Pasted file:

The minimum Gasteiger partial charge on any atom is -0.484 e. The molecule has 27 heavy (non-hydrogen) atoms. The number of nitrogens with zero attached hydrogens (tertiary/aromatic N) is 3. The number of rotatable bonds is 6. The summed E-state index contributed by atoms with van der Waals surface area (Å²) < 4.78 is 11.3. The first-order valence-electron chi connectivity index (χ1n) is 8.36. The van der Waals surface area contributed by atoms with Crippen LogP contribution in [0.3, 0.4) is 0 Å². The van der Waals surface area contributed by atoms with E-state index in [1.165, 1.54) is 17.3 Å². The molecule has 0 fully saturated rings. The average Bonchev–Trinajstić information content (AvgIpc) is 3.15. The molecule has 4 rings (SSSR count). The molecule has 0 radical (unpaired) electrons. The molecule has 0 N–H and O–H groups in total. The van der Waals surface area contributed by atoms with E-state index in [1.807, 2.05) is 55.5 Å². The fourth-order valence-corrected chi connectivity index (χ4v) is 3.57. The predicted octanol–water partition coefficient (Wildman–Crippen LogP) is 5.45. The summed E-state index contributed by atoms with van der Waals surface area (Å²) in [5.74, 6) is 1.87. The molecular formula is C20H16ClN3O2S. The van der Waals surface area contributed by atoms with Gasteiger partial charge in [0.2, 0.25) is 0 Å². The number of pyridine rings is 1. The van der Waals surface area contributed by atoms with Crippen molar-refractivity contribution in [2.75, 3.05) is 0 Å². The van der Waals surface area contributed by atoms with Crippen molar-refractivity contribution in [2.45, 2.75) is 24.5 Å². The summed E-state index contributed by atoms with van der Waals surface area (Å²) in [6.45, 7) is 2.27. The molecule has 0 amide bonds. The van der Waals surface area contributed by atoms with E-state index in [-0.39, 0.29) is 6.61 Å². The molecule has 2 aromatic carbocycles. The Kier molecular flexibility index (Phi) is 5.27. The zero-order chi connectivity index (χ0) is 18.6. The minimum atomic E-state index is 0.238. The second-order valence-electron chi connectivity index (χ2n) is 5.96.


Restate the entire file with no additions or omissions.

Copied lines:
The minimum Gasteiger partial charge on any atom is -0.484 e. The molecule has 27 heavy (non-hydrogen) atoms. The number of nitrogens with zero attached hydrogens (tertiary/aromatic N) is 3. The number of rotatable bonds is 6. The summed E-state index contributed by atoms with van der Waals surface area (Å²) < 4.78 is 11.3. The first-order valence-electron chi connectivity index (χ1n) is 8.36. The van der Waals surface area contributed by atoms with Crippen LogP contribution in [0.3, 0.4) is 0 Å². The van der Waals surface area contributed by atoms with E-state index in [1.165, 1.54) is 17.3 Å². The molecule has 0 fully saturated rings. The average Bonchev–Trinajstić information content (AvgIpc) is 3.15. The molecule has 4 rings (SSSR count). The molecule has 0 radical (unpaired) electrons. The molecule has 0 N–H and O–H groups in total. The van der Waals surface area contributed by atoms with E-state index in [1.807, 2.05) is 55.5 Å². The fourth-order valence-corrected chi connectivity index (χ4v) is 3.57. The predicted octanol–water partition coefficient (Wildman–Crippen LogP) is 5.45. The summed E-state index contributed by atoms with van der Waals surface area (Å²) in [5.74, 6) is 1.87. The molecular formula is C20H16ClN3O2S. The van der Waals surface area contributed by atoms with Gasteiger partial charge in [0.2, 0.25) is 0 Å². The number of pyridine rings is 1. The van der Waals surface area contributed by atoms with Crippen molar-refractivity contribution in [2.75, 3.05) is 0 Å². The van der Waals surface area contributed by atoms with Crippen molar-refractivity contribution in [2.45, 2.75) is 24.5 Å². The summed E-state index contributed by atoms with van der Waals surface area (Å²) in [6.45, 7) is 2.27. The molecule has 0 amide bonds. The van der Waals surface area contributed by atoms with E-state index in [-0.39, 0.29) is 6.61 Å². The molecule has 2 aromatic carbocycles. The Kier molecular flexibility index (Phi) is 5.27. The zero-order chi connectivity index (χ0) is 18.6. The minimum atomic E-state index is 0.238. The second-order valence-electron chi connectivity index (χ2n) is 5.96.